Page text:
15 Songs, 51 Minutes

EDITORS’ NOTES

Songs for You may be R&B-pop eclecticist Tinashe's fourth full-length release, but for a musician whose career has been christened a cautionary tale (false starts, delayed albums, lack of radio support, critically acclaimed mixtapes closely followed by sporadic single drops), it feels like her first. Now an independent artist—five years removed from the clubby Drake-approved and -remixed "2 On," which launched her career, and the major-label debut Aquarius, which sustained it—Tinashe's battle for self-expression has paid off. The result is an album that sounds like liberation, traversing genre (the G-funk "Hopscotch," acoustic guitar-pop on "Remember When," even the disco of "Perfect Crime" with the ease and confidence of someone newly unburdened by extramusical pressure.

The album is a showcase of versatility: Opener "Feelings" is smooth, sex-positive emo trap.* *On* *"Die a Little Bit," featuring Londoner Ms Banks, Tinashe delivers jagged '90s house—she also raps, and grunts, and contorts her voice into a hoarse, breathy murmur—a combination previously unheard in her more polished recordings. "Touch & Go," her collaboration with Atlanta's 6LACK, is the album's breakup ballad. "Story of Us," produced by "SICKO MODE" mastermind OZ, is the album’s heart: its truest moment of alt-R&B. Scattered throughout are slinky Janet Jackson, Aaliyah, and FKA twigs impressions.

EDITORS’ NOTES

Songs for You may be R&B-pop eclecticist Tinashe's fourth full-length release, but for a musician whose career has been christened a cautionary tale (false starts, delayed albums, lack of radio support, critically acclaimed mixtapes closely followed by sporadic single drops), it feels like her first. Now an independent artist—five years removed from the clubby Drake-approved and -remixed "2 On," which launched her career, and the major-label debut Aquarius, which sustained it—Tinashe's battle for self-expression has paid off. The result is an album that sounds like liberation, traversing genre (the G-funk "Hopscotch," acoustic guitar-pop on "Remember When," even the disco of "Perfect Crime" with the ease and confidence of someone newly unburdened by extramusical pressure.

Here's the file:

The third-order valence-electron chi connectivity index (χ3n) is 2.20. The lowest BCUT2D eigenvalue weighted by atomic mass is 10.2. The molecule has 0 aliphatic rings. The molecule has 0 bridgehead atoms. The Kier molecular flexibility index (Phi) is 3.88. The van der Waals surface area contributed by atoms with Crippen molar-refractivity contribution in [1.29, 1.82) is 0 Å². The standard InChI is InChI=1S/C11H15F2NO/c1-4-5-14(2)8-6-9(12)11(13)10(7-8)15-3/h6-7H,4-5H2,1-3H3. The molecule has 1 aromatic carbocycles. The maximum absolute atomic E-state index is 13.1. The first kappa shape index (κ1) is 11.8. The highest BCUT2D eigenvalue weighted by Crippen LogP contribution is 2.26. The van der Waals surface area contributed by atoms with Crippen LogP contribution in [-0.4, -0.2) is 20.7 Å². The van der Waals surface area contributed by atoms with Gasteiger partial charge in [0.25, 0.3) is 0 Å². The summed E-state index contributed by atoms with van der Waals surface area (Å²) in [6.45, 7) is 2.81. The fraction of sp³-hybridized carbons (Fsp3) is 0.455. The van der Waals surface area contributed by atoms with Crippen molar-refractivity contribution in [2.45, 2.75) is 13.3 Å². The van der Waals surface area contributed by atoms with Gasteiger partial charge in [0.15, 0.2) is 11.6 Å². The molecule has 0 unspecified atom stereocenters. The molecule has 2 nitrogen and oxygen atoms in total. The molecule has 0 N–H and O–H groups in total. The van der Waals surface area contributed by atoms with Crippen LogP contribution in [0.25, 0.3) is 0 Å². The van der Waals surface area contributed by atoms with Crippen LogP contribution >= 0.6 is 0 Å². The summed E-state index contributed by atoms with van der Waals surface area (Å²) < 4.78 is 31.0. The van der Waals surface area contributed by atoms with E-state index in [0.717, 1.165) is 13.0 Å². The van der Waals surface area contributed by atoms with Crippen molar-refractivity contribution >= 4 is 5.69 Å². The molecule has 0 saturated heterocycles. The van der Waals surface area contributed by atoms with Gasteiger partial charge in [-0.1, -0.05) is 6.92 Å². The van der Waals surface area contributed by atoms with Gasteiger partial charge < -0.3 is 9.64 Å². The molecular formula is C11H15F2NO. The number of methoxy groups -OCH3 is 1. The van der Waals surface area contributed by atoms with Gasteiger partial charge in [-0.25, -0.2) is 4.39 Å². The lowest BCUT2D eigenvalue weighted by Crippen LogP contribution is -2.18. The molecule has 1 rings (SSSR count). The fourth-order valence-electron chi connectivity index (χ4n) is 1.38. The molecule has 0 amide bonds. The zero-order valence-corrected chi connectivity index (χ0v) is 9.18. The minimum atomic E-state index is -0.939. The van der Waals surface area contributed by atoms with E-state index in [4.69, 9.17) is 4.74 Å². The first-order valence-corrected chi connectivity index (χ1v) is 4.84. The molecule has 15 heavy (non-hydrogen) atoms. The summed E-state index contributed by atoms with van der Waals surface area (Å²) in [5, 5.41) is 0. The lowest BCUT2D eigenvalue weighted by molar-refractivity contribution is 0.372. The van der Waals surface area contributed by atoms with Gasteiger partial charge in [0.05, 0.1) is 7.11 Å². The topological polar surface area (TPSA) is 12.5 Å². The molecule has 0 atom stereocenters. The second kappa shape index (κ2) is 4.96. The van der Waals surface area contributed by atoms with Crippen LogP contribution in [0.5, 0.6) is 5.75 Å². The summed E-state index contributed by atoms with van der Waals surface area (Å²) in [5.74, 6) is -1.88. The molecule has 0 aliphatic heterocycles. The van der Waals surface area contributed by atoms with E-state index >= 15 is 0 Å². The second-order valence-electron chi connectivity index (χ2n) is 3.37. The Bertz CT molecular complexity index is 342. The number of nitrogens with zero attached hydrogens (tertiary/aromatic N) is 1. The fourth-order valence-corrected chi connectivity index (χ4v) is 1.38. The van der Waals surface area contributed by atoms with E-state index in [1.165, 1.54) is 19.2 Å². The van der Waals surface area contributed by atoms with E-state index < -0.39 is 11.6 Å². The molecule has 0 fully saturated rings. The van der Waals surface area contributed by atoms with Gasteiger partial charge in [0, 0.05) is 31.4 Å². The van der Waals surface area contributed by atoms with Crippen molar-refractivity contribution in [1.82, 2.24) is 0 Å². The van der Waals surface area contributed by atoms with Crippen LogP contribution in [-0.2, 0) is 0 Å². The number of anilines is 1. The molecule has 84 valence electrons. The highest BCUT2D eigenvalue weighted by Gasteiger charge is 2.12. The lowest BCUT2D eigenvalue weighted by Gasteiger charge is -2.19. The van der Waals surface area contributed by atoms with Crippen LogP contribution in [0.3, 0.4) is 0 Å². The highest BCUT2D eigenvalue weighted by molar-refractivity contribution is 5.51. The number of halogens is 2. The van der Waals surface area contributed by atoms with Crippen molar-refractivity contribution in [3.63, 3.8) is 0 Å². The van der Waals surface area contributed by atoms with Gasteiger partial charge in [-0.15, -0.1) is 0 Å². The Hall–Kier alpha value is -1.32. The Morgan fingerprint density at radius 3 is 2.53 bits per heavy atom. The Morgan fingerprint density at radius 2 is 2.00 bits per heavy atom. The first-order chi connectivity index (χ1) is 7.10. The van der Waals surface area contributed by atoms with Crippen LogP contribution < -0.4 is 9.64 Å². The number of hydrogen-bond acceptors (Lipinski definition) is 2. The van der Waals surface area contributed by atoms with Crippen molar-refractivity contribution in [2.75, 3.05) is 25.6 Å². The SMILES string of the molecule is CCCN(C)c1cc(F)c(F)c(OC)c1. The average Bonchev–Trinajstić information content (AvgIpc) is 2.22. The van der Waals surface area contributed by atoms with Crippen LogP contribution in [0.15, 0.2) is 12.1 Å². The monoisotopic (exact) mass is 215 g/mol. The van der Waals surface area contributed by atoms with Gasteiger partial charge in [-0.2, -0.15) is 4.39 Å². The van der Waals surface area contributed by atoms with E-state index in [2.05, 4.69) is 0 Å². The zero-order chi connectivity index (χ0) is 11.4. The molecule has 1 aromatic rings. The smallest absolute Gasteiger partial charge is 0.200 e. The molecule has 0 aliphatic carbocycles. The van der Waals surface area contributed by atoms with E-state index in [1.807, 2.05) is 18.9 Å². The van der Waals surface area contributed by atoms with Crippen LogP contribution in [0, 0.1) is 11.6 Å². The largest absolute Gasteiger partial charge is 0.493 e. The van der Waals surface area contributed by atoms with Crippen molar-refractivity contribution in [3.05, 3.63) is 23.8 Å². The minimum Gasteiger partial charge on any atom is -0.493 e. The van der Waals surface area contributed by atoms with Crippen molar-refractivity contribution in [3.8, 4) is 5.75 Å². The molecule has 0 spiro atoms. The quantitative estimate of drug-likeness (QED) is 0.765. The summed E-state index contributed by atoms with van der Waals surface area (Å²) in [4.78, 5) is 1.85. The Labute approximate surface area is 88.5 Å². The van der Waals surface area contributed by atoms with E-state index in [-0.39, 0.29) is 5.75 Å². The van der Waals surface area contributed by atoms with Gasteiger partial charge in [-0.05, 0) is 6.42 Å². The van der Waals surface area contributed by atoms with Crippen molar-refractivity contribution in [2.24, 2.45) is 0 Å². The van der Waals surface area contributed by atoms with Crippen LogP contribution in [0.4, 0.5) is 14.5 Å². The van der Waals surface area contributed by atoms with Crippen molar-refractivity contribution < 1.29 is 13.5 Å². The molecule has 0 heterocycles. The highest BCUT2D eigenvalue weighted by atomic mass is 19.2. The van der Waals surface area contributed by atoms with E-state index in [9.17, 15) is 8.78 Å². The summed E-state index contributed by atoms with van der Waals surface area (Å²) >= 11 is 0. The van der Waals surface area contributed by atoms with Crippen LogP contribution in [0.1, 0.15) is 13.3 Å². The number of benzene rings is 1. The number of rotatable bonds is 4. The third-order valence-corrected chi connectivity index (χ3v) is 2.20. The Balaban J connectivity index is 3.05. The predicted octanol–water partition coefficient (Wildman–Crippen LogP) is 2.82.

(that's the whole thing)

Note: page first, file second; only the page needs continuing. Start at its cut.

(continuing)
The album is a showcase of versatility: Opener "Feelings" is smooth, sex-positive emo trap.* *On* *"Die a Little Bit," featuring Londoner Ms Banks, Tinashe delivers jagged '90s house—she also raps, and grunts, and contorts her voice into a hoarse, breathy murmur—a combination previously unheard in her more polished recordings. "Touch & Go," her collaboration with Atlanta's 6LACK, is the album's breakup ballad. "Story of Us," produced by "SICKO MODE" mastermind OZ, is the album’s heart: its truest moment of alt-R&B. Scattered throughout are slinky Janet Jackson, Aaliyah, and FKA twigs impressions.

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